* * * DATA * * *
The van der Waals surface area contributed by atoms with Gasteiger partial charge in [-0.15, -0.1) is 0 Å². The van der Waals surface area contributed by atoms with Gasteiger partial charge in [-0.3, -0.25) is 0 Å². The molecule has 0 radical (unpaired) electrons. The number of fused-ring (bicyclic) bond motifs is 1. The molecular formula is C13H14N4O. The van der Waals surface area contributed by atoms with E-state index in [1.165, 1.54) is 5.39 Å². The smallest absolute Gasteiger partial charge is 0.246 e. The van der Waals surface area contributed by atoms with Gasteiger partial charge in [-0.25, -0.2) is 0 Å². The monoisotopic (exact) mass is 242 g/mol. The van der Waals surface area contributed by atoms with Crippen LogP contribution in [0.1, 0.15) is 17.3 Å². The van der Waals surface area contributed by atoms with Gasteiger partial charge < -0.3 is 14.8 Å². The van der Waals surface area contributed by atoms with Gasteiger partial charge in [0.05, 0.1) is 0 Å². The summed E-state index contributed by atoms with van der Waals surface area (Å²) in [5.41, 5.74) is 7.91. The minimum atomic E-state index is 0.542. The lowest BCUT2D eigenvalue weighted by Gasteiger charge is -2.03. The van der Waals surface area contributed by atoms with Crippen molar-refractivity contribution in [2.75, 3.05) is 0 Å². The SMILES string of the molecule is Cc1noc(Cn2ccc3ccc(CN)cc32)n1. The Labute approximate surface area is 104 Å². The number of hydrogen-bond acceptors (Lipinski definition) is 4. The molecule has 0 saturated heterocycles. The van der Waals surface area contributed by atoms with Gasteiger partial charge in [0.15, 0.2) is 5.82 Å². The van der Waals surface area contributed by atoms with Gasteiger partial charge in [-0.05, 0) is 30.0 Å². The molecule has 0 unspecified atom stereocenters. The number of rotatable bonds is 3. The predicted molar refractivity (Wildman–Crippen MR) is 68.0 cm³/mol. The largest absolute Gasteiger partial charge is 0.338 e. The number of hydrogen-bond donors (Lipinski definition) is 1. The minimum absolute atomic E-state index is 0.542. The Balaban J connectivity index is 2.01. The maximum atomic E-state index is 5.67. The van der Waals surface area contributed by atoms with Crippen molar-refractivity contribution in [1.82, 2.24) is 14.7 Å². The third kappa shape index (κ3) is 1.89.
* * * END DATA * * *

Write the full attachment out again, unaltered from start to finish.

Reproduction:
The van der Waals surface area contributed by atoms with Gasteiger partial charge in [-0.15, -0.1) is 0 Å². The van der Waals surface area contributed by atoms with Gasteiger partial charge in [-0.3, -0.25) is 0 Å². The molecule has 0 radical (unpaired) electrons. The number of fused-ring (bicyclic) bond motifs is 1. The molecular formula is C13H14N4O. The van der Waals surface area contributed by atoms with E-state index in [1.165, 1.54) is 5.39 Å². The smallest absolute Gasteiger partial charge is 0.246 e. The van der Waals surface area contributed by atoms with Gasteiger partial charge in [-0.25, -0.2) is 0 Å². The monoisotopic (exact) mass is 242 g/mol. The van der Waals surface area contributed by atoms with Crippen LogP contribution in [0.1, 0.15) is 17.3 Å². The van der Waals surface area contributed by atoms with Gasteiger partial charge < -0.3 is 14.8 Å². The van der Waals surface area contributed by atoms with Gasteiger partial charge in [0.05, 0.1) is 0 Å². The summed E-state index contributed by atoms with van der Waals surface area (Å²) in [5.41, 5.74) is 7.91. The minimum atomic E-state index is 0.542. The lowest BCUT2D eigenvalue weighted by Gasteiger charge is -2.03. The van der Waals surface area contributed by atoms with Crippen molar-refractivity contribution in [2.75, 3.05) is 0 Å². The SMILES string of the molecule is Cc1noc(Cn2ccc3ccc(CN)cc32)n1. The Labute approximate surface area is 104 Å². The number of hydrogen-bond acceptors (Lipinski definition) is 4. The molecule has 0 saturated heterocycles. The van der Waals surface area contributed by atoms with Gasteiger partial charge in [0.15, 0.2) is 5.82 Å². The van der Waals surface area contributed by atoms with Gasteiger partial charge in [-0.05, 0) is 30.0 Å². The molecule has 0 unspecified atom stereocenters. The number of rotatable bonds is 3. The predicted molar refractivity (Wildman–Crippen MR) is 68.0 cm³/mol. The largest absolute Gasteiger partial charge is 0.338 e. The number of hydrogen-bond donors (Lipinski definition) is 1. The minimum absolute atomic E-state index is 0.542. The Balaban J connectivity index is 2.01. The maximum atomic E-state index is 5.67. The van der Waals surface area contributed by atoms with Crippen molar-refractivity contribution in [1.82, 2.24) is 14.7 Å². The third kappa shape index (κ3) is 1.89.